According to a preferred embodiment of the present invention, the susceptors are supported by a turntable, and the grooves may comprise a plurality of concentric grooves defined around a center of rotation of the turntable. This arrangement is beneficial in optimizing the utilization of the available space in the reaction chamber. In this case, a pair of sealing arrangements preferably extend along an outer periphery and inner periphery of the cover plate relative to the base so as to simplify the maintenance of a high level of vacuum in the grooves. Typically, the cover plate is made of quartz glass which has a high transmissivity for infrared radiation, and favorable mechanical properties.
Now the present invention is described in the following with reference to the appended drawing, in which:
FIG. 1 is a vertical sectional view of a reaction chamber of a CVD system embodying the present invention.
Referring to FIG. 1, the illustrated CVD system embodying the present invention comprises a pair of turntables 2 and 3 which are rotatably supported by a fixed base B via respective hollow rotary shafts 6 and 7. The entire assembly is received in a reaction chamber suitable for carrying out CVD processes. The rotary shafts 5 and 6 are aligned with each other on a common center line of rotation C, and the turntables 2 and 3 are attached to the opposing free ends of the rotary shafts 6 and 7. The turntables are thus placed opposite to each other defining a prescribed gap A between them. The base B is further provided with a pair of heater units 4 and 5 which are placed opposite to the other surfaces of the turntables 2 and 3. The turntables 2 and 3, the rotary shafts 6 and 7 and the heater units 4 and 5 are thus placed symmetrically around the center line of rotation C.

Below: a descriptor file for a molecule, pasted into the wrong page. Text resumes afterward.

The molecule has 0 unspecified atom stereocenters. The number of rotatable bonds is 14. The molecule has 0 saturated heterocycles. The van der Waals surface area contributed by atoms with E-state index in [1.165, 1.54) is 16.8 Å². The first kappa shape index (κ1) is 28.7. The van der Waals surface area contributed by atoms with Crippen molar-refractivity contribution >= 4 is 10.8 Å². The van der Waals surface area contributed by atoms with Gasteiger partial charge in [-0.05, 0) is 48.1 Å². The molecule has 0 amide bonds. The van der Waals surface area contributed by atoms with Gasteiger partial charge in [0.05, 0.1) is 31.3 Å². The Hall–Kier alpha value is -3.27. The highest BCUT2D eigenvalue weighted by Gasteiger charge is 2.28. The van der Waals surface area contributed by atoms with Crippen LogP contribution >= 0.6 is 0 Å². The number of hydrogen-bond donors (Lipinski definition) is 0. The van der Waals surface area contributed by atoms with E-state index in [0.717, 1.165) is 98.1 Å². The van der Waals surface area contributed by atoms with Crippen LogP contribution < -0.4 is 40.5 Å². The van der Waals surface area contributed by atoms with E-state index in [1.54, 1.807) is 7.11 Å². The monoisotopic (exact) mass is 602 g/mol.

Preferably, the center line of rotation C is disposed horizontally, and the surfaces of the turntables are therefore disposed vertically. The rotary shafts 6 and 7 are adapted to be turned by a motor unit not shown in the drawing. The turntables 2 and 3 comprise annular susceptors 8 and 9 which are disposed concentrically around the center line of rotation C, and are made of chemically stable material such as carbon. A plurality of wafers 1 are retained on the opposing surfaces of these susceptors 8 and 9, and are arranged circumferentially or concentrically on each susceptor surface.
One of the rotary shafts 6 is internally and coaxially fitted with a conduit 10 for introducing material gas into the gap A between the two turntables 2 and 3. The material gas uniformly flows in radially outward direction, and undergoes a chemical reaction over the surfaces of the wafers 1, thereby depositing a desired film over the surfaces of the wafers 1. The exhaust gas which is produced from the chemical reaction is expelled from an exit defined by a pair of guide members 11 and 12 attached to the heater units 4 and 5 along the outer periphery of the gap A between the two turntables 2 and 3, and is removed out of the reaction chamber by means not shown in the drawing.